The opinion of the court was delivered by: Judge Ronald A. Guzman
MEMORANDUM OPINION AND ORDER
Gary Henry has filed a petition for a writ of habeas corpus pursuant to 28 U.S.C. § 2254 to vacate his convictions for murder and armed robbery. For the reasons provided in this Memorandum Opinion and Order, the Court denies the petition.
In October 1990, Henry was arrested for the murder of Juan Magallenes and the armed robbery of Magallenes and his girlfriend Irma Gutierrez. (Gov't Ex. A, People v. Henry, No. 1-93-2506, slip op. at 2 (Ill. App. Ct. Aug. 22, 1995).) From that time, until he ran out of money in July 1991, Henry was represented by private counsel. (Id.)
Thereafter, Henry requested that an assistant public defender ("PD") be appointed to represent him. (Id. 3.) The PD's office, which was already representing Henry's co-defendants Willie Reaves, Christopher Askew and D'Nardo Mack, said it could not represent Henry because of the potential for conflicts of interest. (Id. 4.) Accordingly, the court appointed private counsel to represent him. (Id.)
On September 23, 1992, private counsel moved to withdraw, citing a "breakdown of the attorney-client relationship." (See Gov't Ex. J, 9/23/92 Hr'g Tr. 3.) Thereafter, at Henry's request, the court appointed a PD to represent him. (Id. 4.)
A week later, Henry asked that another private attorney be appointed to represent him. (See Gov't Ex. K, 10/6/92 Hr'g Tr. 3.) The court denied the request and told Henry his options were to:
(1) keep the PD that the court had appointed; (2) hire his own lawyer; or (3) represent himself. (Id. 4-5.) Henry chose the first option. (Id. 9.)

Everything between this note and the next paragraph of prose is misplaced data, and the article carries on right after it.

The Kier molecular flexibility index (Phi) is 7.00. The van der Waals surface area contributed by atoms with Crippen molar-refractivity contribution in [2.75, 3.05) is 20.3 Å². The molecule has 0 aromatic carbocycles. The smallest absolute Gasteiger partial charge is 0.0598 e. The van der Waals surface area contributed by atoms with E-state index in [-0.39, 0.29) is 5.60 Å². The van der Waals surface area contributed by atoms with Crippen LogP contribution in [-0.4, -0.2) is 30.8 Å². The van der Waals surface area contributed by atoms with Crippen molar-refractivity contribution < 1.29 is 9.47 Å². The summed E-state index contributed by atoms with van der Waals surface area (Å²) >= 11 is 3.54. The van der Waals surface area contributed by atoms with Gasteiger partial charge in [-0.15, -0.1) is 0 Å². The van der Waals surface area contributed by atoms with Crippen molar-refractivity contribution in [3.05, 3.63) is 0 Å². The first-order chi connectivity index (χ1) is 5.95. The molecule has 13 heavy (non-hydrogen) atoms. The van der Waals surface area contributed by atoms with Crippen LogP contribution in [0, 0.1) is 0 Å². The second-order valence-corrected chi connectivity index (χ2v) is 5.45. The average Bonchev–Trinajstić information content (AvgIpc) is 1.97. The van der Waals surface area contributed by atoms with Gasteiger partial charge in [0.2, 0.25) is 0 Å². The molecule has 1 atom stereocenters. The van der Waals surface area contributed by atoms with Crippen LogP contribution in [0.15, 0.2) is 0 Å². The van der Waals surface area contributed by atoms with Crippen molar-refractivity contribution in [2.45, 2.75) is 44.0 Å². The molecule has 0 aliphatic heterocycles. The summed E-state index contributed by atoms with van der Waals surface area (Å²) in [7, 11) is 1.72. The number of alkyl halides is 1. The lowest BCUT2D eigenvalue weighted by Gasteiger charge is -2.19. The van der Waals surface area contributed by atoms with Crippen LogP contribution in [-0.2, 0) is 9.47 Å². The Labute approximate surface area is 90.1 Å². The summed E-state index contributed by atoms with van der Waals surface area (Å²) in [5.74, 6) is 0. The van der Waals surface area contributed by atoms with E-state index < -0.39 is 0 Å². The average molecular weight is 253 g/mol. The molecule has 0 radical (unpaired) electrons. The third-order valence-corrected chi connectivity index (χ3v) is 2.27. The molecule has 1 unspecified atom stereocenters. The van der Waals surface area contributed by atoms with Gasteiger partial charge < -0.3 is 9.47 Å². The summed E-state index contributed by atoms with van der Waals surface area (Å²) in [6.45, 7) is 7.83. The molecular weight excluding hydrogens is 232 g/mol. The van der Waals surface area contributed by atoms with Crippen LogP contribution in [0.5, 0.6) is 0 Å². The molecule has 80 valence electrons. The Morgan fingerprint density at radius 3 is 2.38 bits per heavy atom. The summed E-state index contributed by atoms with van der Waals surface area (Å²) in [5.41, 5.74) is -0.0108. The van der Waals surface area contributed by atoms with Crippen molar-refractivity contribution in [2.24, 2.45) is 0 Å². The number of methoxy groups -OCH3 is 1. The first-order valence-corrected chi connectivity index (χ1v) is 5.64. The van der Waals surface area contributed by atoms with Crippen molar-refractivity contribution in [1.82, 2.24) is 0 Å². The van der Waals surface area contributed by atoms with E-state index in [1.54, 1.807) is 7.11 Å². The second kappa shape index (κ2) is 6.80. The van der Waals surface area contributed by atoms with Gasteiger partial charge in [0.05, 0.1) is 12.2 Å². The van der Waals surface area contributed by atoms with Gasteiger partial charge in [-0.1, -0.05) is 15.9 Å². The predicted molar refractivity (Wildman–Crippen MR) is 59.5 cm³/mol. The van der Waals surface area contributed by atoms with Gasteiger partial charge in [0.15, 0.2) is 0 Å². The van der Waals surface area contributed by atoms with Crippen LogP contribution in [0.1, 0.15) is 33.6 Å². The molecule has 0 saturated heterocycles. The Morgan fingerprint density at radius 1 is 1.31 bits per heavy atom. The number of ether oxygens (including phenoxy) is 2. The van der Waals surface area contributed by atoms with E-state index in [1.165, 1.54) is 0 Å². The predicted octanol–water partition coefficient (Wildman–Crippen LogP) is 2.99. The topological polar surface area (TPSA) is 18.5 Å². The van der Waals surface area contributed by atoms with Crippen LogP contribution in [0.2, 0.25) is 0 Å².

At a hearing in March 1993, Henry asked the trial judge to recuse himself, saying:
[O]ver the past 2 years you have developed a personal attitude [sic] bias toward me in this case. Your judgment is no longer neutral and untainted as it should be. Your [sic] subconscious there is psychological prejudice against me. . . . All your actions, decisions show your biased rulings. . . . .
I do believe that you are an agent of the State, working with the State, the police, both the State witnesses and my Counsel to obtain conviction of me by any means necessary regardless of my innocence. (See Gov't Ex. M, 3/31/93 Hr'g Tr. 3, 5.) The court denied the motion. (Id. 8.)
In April 1993, Henry again objected to being represented by the PD. (See Gov't Ex. N, 4/8/93 Hr'g Tr. 3.) The court again told him that his only other choices were to hire his own lawyer or represent himself. (Id. 4.)
On May 5, 1993, Henry's PD, Marc Blesoff, told the court that Henry had filed a complaint against him with the Illinois Attorney Registration and Disciplinary Commission ("ARDC"). (Gov't Ex. P, 5/5/93 Hr'g Tr. 3.) Given the potential conflict the filing created, the PD asked for leave to withdraw. (Gov't Ex. Q, 5/17/93 Hr'g Tr. 3-5.) The judge denied the motion, and Henry agreed to the PD's representation. (Id.)
Subsequently, Henry was tried and convicted of first degree murder and armed robbery. (Gov't Ex. A, People v. Henry, No. 1-93-2506, slip op. at 1 (Ill. App. Ct. Aug. 22, 1995).) Thereafter, he filed a pro se motion for a new ...